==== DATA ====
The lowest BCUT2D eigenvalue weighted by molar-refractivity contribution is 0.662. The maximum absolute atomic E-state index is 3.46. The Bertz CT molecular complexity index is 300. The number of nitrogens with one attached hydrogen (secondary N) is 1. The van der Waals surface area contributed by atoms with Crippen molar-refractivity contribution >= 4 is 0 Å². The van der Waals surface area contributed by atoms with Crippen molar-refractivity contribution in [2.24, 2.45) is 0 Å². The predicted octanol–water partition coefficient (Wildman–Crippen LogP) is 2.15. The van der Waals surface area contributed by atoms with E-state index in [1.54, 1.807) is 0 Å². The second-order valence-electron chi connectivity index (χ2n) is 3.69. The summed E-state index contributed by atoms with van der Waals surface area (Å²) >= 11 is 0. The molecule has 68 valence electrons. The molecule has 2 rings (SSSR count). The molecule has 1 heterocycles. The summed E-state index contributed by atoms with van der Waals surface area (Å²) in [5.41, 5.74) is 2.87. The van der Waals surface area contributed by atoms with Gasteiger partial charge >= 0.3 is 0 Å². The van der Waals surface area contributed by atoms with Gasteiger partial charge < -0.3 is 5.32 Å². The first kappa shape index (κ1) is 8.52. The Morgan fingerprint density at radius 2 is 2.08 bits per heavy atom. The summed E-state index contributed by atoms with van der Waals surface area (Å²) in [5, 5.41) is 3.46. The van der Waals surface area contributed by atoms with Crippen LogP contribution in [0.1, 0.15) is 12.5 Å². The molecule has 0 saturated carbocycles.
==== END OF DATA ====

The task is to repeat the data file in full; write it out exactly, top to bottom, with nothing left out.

The lowest BCUT2D eigenvalue weighted by molar-refractivity contribution is 0.662. The maximum absolute atomic E-state index is 3.46. The Bertz CT molecular complexity index is 300. The number of nitrogens with one attached hydrogen (secondary N) is 1. The van der Waals surface area contributed by atoms with Crippen molar-refractivity contribution >= 4 is 0 Å². The van der Waals surface area contributed by atoms with Crippen molar-refractivity contribution in [2.24, 2.45) is 0 Å². The predicted octanol–water partition coefficient (Wildman–Crippen LogP) is 2.15. The van der Waals surface area contributed by atoms with E-state index in [1.54, 1.807) is 0 Å². The second-order valence-electron chi connectivity index (χ2n) is 3.69. The summed E-state index contributed by atoms with van der Waals surface area (Å²) >= 11 is 0. The molecule has 68 valence electrons. The molecule has 2 rings (SSSR count). The molecule has 1 heterocycles. The summed E-state index contributed by atoms with van der Waals surface area (Å²) in [5.41, 5.74) is 2.87. The van der Waals surface area contributed by atoms with Gasteiger partial charge >= 0.3 is 0 Å². The van der Waals surface area contributed by atoms with Gasteiger partial charge < -0.3 is 5.32 Å². The first kappa shape index (κ1) is 8.52. The Morgan fingerprint density at radius 2 is 2.08 bits per heavy atom. The summed E-state index contributed by atoms with van der Waals surface area (Å²) in [5, 5.41) is 3.46. The van der Waals surface area contributed by atoms with Crippen LogP contribution in [0.1, 0.15) is 12.5 Å². The molecule has 0 saturated carbocycles.